IT is from Mars, Business users are from Venus

When it comes to BI, columnist Rick Sherman says business users and IT groups suffer from relationship issues. Not to worry he says, the power user can be key to your BI success.

Have you ever wondered why companies buy software licenses from BI vendors for hundreds or even thousands of "seats" and only use a small fraction of them? Or why business people continue to use Microsoft Excel as their primary BI product even though their IT group selected a different BI tool and may even want to ban Excel? And why is it that IT groups boast about the corporate data warehouse's terabytes of data while business users lament their lack of data? @11872

The underlying answer to questions like these is that business and IT groups have "relationship issues." They may as well be from different planets.

Both sides are talking, but it seems like nobody is really listening or understanding. Does IT have a sense of what the business users really need? Do the business users really care how IT is going to deliver the data?

Part of the problem is that each side has expertise in different subjects. The business people concentrate on areas like marketing or finance. The IT department focuses on technology. IT groups need to realize that their systems merely enable business users to do their jobs, and that the business user focuses on making decisions and taking actions, not just reading reports.

On the other hand, business users need to realize that in order for IT groups to build systems that produce a solid ROI and are cost-effective, they need to take the time to design and architect solid solutions. They should not expect IT groups to work in a reactionary mode; planning and foresight are essential. @11873

To complicate matters, there is a third party to consider -- the business "power user" who is often regarded as the liaison between the business users and the IT group. The business power user is comfortable with technology, enjoys using "cool tools" and is savvy about IT processes -- and all of these attributes deem him a poor representation of the average business user.

Since power users aren't ideal representatives, there's often a disconnect between what most business users want and what the power user wants. Beware: this problem isn't always evident at first. The power user is typically the first to use a new system because he has played an instrumental role in the project's design and development.

Problems generally occur after the initial pilot or system rollout when other business users start using the system. At that point, some IT systems "hit a wall." Confused users start asking a lot of questions and those who aren't satisfied with the system voice complaints. It becomes painfully apparent that there is a discrepancy between what the business users need and what the power user articulated to the IT team. Many IT project teams are puzzled when they find themselves in this kind of situation. After all, they believed the power user to be a representative for the majority of the business users, and the system they designed and deployed met the requirements specified by that power user.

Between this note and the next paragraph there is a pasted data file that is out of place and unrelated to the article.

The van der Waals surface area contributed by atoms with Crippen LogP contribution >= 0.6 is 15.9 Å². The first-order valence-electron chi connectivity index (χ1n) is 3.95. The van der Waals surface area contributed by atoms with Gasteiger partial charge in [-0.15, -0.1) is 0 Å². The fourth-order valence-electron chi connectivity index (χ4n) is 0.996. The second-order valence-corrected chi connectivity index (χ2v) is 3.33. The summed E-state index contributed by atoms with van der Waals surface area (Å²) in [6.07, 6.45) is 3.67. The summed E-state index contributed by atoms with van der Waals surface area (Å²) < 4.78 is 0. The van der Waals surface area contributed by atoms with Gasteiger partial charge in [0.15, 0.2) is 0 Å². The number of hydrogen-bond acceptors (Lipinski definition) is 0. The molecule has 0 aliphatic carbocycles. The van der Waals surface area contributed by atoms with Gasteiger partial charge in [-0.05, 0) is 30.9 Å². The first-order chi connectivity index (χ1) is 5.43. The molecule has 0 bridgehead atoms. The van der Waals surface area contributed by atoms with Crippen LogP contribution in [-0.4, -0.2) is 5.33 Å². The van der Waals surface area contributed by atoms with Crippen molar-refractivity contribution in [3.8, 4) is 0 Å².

Still, the power user can be key to the success of a project for a number of reasons. Most importantly, the power user can persuade the business users to embrace and adopt the new BI tools. Because the power user is typically involved from the earliest stage of the project, he or she will likely become the most ardent advocate for the new system.

Can this relationship be saved? Of course. Many IT groups have successfully involved business users in gathering the requirements, setting goals and priorities and providing feedback on the project's design and deployment. Successful IT groups often use these basic approaches:

  1. Dedicate a member of the IT group to business systems analysis. This person works with and tries to understand business users and how their jobs are impacted by the technology they use.
  2. Get back to basics. Project management fundamentals such as documenting requirements, conducting status meetings and reviewing deliverables -- with equal involvement from business users and IT -- opens the door of communication and reduces unwanted surprises on both sides.
  3. Join up. Many successful projects have some form of a business users group working with the IT project team. This group could be informal or it could be a more structured steering committee, but it is always recognized and active in the project.

With a little foresight and a lot of communication between the right people, business users and IT groups can avoid a trip to the counselor's office and enjoy a compatible relationship.

About the author
Rick Sherman has more than 18 years of business intelligence and data warehousing experience, having worked on more than 50 implementations as an independent consultant and as a director/practice leader at a Big Five accounting firm. He founded Athena IT Solutions, a Stow, Mass.-based business intelligence consulting firm. He can be reached at rsherman@athena-solutions.com.

This was last published in June 2005

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